The following year, Rock was a part of May’s staff as the Indians won the school’s first state championship in football. Five years after that, when Rock was the Indians’ defensive coordinator and Peb was the head coach of the middle school football program at Oneida, the Henrys’ future changed when May died suddenly of a heart attack during a football game.
Later, Rock and May’s son, Jimmy May, would be named co-head coaches of the Indian program. Rock coached the defense and Jimmy May the offense. Peb moved to the high school ranks to join their staff.
Following the 2004 season, changes were made. Feelings were hurt. Oneida only said publicly that it had decided to move away from the co-head coach setup. The Henry family — Rock and Peb, and their parents — all moved to Coalfield, where the two brothers joined Kreis’s coaching staff and where Rock would become head coach following Kreis’s retirement in 2008. (Dolphus Henry died in the spring of 2019.)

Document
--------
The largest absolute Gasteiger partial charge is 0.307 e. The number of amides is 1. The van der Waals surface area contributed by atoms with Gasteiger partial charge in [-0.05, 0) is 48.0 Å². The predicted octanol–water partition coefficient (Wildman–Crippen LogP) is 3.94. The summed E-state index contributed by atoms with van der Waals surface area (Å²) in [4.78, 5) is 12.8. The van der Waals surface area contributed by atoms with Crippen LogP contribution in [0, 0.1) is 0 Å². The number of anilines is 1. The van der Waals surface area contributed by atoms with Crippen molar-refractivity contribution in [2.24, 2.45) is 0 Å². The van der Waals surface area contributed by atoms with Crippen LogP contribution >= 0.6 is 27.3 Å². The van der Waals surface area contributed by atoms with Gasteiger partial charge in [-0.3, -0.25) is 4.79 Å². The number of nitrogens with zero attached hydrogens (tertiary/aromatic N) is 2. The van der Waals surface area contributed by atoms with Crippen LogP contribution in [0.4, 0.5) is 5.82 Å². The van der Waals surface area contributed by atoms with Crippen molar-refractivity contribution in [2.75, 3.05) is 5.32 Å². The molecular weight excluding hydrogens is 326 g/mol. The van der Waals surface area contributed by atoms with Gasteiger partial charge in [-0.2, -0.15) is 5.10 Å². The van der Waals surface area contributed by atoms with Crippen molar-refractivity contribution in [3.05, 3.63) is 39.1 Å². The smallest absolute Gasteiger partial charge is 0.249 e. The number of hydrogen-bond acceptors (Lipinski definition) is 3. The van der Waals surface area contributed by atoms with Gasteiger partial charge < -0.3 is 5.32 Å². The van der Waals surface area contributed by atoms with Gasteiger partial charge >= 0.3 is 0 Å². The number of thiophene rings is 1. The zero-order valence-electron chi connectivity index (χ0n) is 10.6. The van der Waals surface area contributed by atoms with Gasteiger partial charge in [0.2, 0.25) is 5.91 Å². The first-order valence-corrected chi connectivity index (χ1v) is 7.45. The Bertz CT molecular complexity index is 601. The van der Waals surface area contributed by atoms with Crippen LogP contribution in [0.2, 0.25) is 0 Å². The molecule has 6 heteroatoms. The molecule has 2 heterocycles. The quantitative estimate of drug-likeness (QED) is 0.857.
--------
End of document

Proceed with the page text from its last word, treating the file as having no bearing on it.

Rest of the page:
But the influence of the Henry family — especially the coaching influence of Rock and Peb — remains strong in Scott County. They still have friends here; among their family members are an uncle, Ledford Henry of Robbins. A cousin, Eric Henry, is athletics director at Scott High. But they have far more friends here than family, and Scott County has mourned the trio of deaths alongside Coalfield and Morgan County.
The story of the Henry family has been a tragic reminder that it isn’t just the elderly or those with significant underlying illness who are at risk of covid complications. Coronavirus has run the gamut of humanity in Scott County in recent weeks; its victims include at least one death involving someone in their 20s. But because of their positions and their influence in two separate communities, the Henry family has been the most visible reminder of the virus’s sometimes harsh impact.